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4. Choosing the Wrong Gear

First, I was Nikkon.  Then I went to Canon as they seemed to be running ahead of the curve as digital was just starting to take off.

Then, for a little while I had a studio so I was using these enormous power-packs that weigh 30 pounds a piece and the lights themselves are about 8 or 9 lbs.  Now, with the studio days over and being on the move as a corporate and editorial photographer, i.e. location shooter, the weight of those packs (30 lbs x 3 packs plus light heads) was going to be the death of both myself and my assistants.

I have since moved to more mobile units called the Speedotron Force series which I absolutely love.  They are compact, lighter, have fast recycle times and are as sturdy as my other system.  Needless to say, I wish I had more foresight to consider what I might be doing down the line when I initially purchased the bulky power-packs and heads so if you know anyone looking for some studio lighting, have them jingle me.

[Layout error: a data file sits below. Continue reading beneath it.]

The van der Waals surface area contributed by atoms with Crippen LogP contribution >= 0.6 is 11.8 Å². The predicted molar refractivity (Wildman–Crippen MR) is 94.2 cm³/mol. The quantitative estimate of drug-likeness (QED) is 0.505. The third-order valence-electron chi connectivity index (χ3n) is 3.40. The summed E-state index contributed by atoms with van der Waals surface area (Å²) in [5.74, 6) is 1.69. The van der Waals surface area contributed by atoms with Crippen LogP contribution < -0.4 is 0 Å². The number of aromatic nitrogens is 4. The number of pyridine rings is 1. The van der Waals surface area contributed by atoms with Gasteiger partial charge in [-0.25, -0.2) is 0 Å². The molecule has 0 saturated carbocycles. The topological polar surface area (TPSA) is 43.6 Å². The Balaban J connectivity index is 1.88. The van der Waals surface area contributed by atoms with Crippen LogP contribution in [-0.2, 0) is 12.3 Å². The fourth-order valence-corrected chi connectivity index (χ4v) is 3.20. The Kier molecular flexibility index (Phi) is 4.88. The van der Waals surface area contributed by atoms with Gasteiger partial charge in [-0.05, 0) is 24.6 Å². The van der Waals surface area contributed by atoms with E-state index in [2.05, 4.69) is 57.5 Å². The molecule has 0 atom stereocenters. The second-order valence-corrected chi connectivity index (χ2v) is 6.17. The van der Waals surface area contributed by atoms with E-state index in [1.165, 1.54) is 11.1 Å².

But maybe even more important are the choices of lenses.  Starting out, I was under the delusion that a 24-200 would do the trick for everything and I would not have to worry about changing lenses.  But once you start getting into apertures, image-stabilization modes and optics, it soon becomes apparent that each lens serves a very different purpose.  I use my wide angle for group shots and to bring funky angles and composition to an editorial photograph.  The 70-200 L series is awesome for a shallow depth of field on corporate portraits and lifestyle photos.  So, if you are really serious about creating awesome images, hold off on buying until you can buy the best glass  that you need now as well as down the line.